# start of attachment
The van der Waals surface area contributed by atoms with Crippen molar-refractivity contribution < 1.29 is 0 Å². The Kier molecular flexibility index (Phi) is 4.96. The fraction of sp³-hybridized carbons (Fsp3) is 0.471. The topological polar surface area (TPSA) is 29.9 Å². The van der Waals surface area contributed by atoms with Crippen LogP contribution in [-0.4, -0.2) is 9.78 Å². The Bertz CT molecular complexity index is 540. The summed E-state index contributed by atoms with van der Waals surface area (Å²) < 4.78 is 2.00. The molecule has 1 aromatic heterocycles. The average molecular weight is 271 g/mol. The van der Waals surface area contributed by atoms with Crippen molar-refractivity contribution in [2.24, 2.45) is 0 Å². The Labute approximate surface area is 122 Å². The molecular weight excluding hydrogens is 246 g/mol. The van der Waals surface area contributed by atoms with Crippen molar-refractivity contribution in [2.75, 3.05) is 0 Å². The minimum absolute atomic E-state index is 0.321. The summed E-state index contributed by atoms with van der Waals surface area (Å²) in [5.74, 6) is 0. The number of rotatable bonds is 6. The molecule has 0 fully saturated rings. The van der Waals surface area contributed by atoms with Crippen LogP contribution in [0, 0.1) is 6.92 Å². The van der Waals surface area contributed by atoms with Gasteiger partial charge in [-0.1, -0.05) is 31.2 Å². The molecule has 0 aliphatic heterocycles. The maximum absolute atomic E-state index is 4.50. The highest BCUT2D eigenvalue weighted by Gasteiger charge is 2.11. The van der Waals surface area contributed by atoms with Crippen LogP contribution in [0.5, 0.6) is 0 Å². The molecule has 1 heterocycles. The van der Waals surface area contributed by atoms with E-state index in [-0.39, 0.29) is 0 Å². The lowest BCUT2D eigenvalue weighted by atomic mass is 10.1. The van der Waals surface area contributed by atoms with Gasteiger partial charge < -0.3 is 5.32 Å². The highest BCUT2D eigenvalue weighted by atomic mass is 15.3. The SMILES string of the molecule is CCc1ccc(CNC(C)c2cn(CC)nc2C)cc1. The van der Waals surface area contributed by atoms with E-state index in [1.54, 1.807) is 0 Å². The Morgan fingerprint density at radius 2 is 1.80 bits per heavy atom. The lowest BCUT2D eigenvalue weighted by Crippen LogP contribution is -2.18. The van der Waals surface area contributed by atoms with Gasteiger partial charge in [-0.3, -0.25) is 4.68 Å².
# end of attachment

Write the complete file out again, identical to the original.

The van der Waals surface area contributed by atoms with Crippen molar-refractivity contribution < 1.29 is 0 Å². The Kier molecular flexibility index (Phi) is 4.96. The fraction of sp³-hybridized carbons (Fsp3) is 0.471. The topological polar surface area (TPSA) is 29.9 Å². The van der Waals surface area contributed by atoms with Crippen LogP contribution in [-0.4, -0.2) is 9.78 Å². The Bertz CT molecular complexity index is 540. The summed E-state index contributed by atoms with van der Waals surface area (Å²) < 4.78 is 2.00. The molecule has 1 aromatic heterocycles. The average molecular weight is 271 g/mol. The van der Waals surface area contributed by atoms with Crippen molar-refractivity contribution in [2.24, 2.45) is 0 Å². The Labute approximate surface area is 122 Å². The molecular weight excluding hydrogens is 246 g/mol. The van der Waals surface area contributed by atoms with Crippen molar-refractivity contribution in [2.75, 3.05) is 0 Å². The minimum absolute atomic E-state index is 0.321. The summed E-state index contributed by atoms with van der Waals surface area (Å²) in [5.74, 6) is 0. The number of rotatable bonds is 6. The molecule has 0 fully saturated rings. The van der Waals surface area contributed by atoms with Crippen LogP contribution in [0, 0.1) is 6.92 Å². The van der Waals surface area contributed by atoms with Gasteiger partial charge in [-0.1, -0.05) is 31.2 Å². The molecule has 0 aliphatic heterocycles. The maximum absolute atomic E-state index is 4.50. The highest BCUT2D eigenvalue weighted by Gasteiger charge is 2.11. The van der Waals surface area contributed by atoms with Crippen LogP contribution in [0.5, 0.6) is 0 Å². The molecule has 1 heterocycles. The van der Waals surface area contributed by atoms with E-state index in [-0.39, 0.29) is 0 Å². The lowest BCUT2D eigenvalue weighted by atomic mass is 10.1. The van der Waals surface area contributed by atoms with Gasteiger partial charge < -0.3 is 5.32 Å². The highest BCUT2D eigenvalue weighted by atomic mass is 15.3. The SMILES string of the molecule is CCc1ccc(CNC(C)c2cn(CC)nc2C)cc1. The van der Waals surface area contributed by atoms with E-state index in [1.54, 1.807) is 0 Å². The Morgan fingerprint density at radius 2 is 1.80 bits per heavy atom. The lowest BCUT2D eigenvalue weighted by Crippen LogP contribution is -2.18. The van der Waals surface area contributed by atoms with Gasteiger partial charge in [-0.3, -0.25) is 4.68 Å².